Consumers Start to Tire Of Expensive Energy Drinks


Suddenly $2 for an energy drink seems like a lot of money. After almost a decade of explosive growth, the only surging category in carbonated beverages is starting to look sluggish.

Energy drinks volume grew 30% last year. However, for the month of June it was only up single digits (7%), per Beverage Digest, Bedford Hills, N.Y. For the year through mid June, it grew 10%.

Such a slow down was inevitable, said beverage veteran Ken Sadowsky. "Trees don't grow to the sky."

Economic factors have helped take the charge out of many of the brands in the segment, including trailblazer Red Bull. "It's still the healthiest beverage sector, but its prime Sun Belt market overlaps closely to the areas where the housing bust has been the most severe, so there is definitely concern," said Gerry Khermouch, editor of Beverage Business Insights, West Nyack, N.Y.

Overall, consumers are spending far less in convenience stores (energy drinks' primary channel) thanks to soaring gas prices. "After filling up a lot of consumers don't have the heart to even enter the store," said Khermouch.

Red Bull stood idle for years, charging about $2 for an 8.3-oz. can while Monster Energy, Amp and others swooped in with 16-oz. cans at the same price. Today, Monster's volume is growing at roughly the same rate while PepsiCo's Amp (also 16 ozs.) grew more than 50% in volume in Q2, per the company.

Red Bull, which now has a 16-oz. version as well as a new cola line extension, said it has no plans to change its marketing strategy. However, it grew only 14% last year, per Beverage Digest.

Another factor at play is the fragmentation of the category. New entrants continue to cloud the picture. "There is a five-hour energy shot," said Sadowsky. "FRS has all kinds of funding and a partnership with Lance Armstrong. And the cola giants are blurring the lines. What's the difference between Amp and a new SKU of Mountain Dew?"

For one thing, Amp has hitched its wagon to Dale Earnhardt Jr., which has paid dividends. "He's racing well and the way we're activating him is really powerful," said Maurice Herrera, marketing director on Amp Energy for Pepsi-Cola North America, Purchase, N.Y. The brand has featured him in ads, limited edition cans as well as created a promo where 70,000 consumers can autograph his car.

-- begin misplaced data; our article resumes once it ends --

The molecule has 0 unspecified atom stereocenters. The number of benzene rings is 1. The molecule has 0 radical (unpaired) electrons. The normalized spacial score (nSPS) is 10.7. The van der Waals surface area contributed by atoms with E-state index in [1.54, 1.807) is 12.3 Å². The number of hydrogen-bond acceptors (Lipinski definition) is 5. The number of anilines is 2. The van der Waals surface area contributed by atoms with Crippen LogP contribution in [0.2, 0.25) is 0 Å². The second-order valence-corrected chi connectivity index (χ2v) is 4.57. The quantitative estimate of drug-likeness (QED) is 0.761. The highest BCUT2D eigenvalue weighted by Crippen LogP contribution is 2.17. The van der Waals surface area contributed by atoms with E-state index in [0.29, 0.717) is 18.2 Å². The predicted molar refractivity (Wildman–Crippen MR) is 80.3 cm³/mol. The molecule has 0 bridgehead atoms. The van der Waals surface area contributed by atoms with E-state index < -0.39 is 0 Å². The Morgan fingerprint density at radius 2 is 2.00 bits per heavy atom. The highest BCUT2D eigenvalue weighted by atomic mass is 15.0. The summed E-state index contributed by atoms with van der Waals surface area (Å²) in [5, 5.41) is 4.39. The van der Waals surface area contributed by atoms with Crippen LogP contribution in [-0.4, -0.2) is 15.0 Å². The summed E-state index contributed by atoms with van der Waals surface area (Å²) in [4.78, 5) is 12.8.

Awareness for the brand is up 30%, per the company, thanks to a $12.8 million marketing spend for the first five months of the year, per Nielsen Monitor-Plus.

Amp has segmented its line according to functional needs. Overdrive provides a "turbo boost" while elevate helps the drinker focus. "We've taken the ambiguity out of it," said Herrera.

Monster has seen continued success thanks to the launch of its Java Monster coffee-based energy drink and targeted marketing like its X Games sponsorship. "Our X Games coverage was phenomenal," said Mark Hall, president of Monster Beverage Co. "There were plenty of money shots where the guy drinks a Monster after winning a medal."

Hall said the category's brand proliferation is a myth. " Everyone tells me there are 1,000 energy drinks, but there are only five that matter."

One of those brands is Coke's Full Throttle, which has seen its volume fall. It has rallied behind the brand by launching Full Throttle Coffee, Full Throttle Hydration (which drinks like a sports drink) and a title sponsorship of the National Hot Rod Assn.

Rockstar, meanwhile, has a full slate of products including Rockstar Juiced Pomegranate and Energy Punch. It sponsors a variety of alternative sports including mixed martial arts and concert tours like "A Taste of Chaos."

Still, each brand will face a stiff challenge for the future.

"Energy drinks are premium priced," said John Sicher, editor of Beverage Digest. "Some consumers are trading down. Others are buying them less frequently."